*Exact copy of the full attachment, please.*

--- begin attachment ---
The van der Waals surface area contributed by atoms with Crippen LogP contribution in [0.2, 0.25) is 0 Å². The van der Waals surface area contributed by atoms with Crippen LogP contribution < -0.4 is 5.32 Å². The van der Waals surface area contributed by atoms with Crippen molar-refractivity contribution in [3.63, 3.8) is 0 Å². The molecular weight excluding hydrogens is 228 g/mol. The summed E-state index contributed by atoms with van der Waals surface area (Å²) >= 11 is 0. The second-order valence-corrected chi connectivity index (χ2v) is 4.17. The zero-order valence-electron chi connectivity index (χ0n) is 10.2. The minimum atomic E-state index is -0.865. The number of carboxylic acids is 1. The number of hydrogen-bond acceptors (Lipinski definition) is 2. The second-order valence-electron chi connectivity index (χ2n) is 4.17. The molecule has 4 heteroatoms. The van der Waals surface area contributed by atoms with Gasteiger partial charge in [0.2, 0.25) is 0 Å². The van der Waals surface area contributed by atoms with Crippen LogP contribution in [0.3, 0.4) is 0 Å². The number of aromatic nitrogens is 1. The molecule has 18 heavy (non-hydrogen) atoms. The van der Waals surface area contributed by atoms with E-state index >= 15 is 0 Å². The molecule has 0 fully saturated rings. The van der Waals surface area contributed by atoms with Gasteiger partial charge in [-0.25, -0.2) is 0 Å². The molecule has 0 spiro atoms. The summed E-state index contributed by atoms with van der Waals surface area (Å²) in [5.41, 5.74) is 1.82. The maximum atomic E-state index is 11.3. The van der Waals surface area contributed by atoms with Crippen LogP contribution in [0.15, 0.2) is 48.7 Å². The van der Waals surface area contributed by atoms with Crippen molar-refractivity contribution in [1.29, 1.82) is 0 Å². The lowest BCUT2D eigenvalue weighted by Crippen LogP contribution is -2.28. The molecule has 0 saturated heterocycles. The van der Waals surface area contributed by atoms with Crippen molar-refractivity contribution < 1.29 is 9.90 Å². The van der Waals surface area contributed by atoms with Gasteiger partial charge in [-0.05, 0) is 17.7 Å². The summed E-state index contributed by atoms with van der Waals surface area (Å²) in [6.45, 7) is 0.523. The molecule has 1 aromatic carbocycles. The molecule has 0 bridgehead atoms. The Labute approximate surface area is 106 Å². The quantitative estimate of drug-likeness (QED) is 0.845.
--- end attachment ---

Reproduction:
The van der Waals surface area contributed by atoms with Crippen LogP contribution in [0.2, 0.25) is 0 Å². The van der Waals surface area contributed by atoms with Crippen LogP contribution < -0.4 is 5.32 Å². The van der Waals surface area contributed by atoms with Crippen molar-refractivity contribution in [3.63, 3.8) is 0 Å². The molecular weight excluding hydrogens is 228 g/mol. The summed E-state index contributed by atoms with van der Waals surface area (Å²) >= 11 is 0. The second-order valence-corrected chi connectivity index (χ2v) is 4.17. The zero-order valence-electron chi connectivity index (χ0n) is 10.2. The minimum atomic E-state index is -0.865. The number of carboxylic acids is 1. The number of hydrogen-bond acceptors (Lipinski definition) is 2. The second-order valence-electron chi connectivity index (χ2n) is 4.17. The molecule has 4 heteroatoms. The van der Waals surface area contributed by atoms with Gasteiger partial charge in [0.2, 0.25) is 0 Å². The van der Waals surface area contributed by atoms with Crippen LogP contribution in [0.3, 0.4) is 0 Å². The number of aromatic nitrogens is 1. The molecule has 18 heavy (non-hydrogen) atoms. The van der Waals surface area contributed by atoms with E-state index >= 15 is 0 Å². The molecule has 0 fully saturated rings. The van der Waals surface area contributed by atoms with Gasteiger partial charge in [-0.25, -0.2) is 0 Å². The molecule has 0 spiro atoms. The summed E-state index contributed by atoms with van der Waals surface area (Å²) in [5.41, 5.74) is 1.82. The maximum atomic E-state index is 11.3. The van der Waals surface area contributed by atoms with Crippen LogP contribution in [0.15, 0.2) is 48.7 Å². The van der Waals surface area contributed by atoms with Crippen molar-refractivity contribution in [1.29, 1.82) is 0 Å². The lowest BCUT2D eigenvalue weighted by Crippen LogP contribution is -2.28. The molecule has 0 saturated heterocycles. The van der Waals surface area contributed by atoms with Crippen molar-refractivity contribution < 1.29 is 9.90 Å². The van der Waals surface area contributed by atoms with Gasteiger partial charge in [-0.05, 0) is 17.7 Å². The summed E-state index contributed by atoms with van der Waals surface area (Å²) in [6.45, 7) is 0.523. The molecule has 1 aromatic carbocycles. The molecule has 0 bridgehead atoms. The Labute approximate surface area is 106 Å². The quantitative estimate of drug-likeness (QED) is 0.845.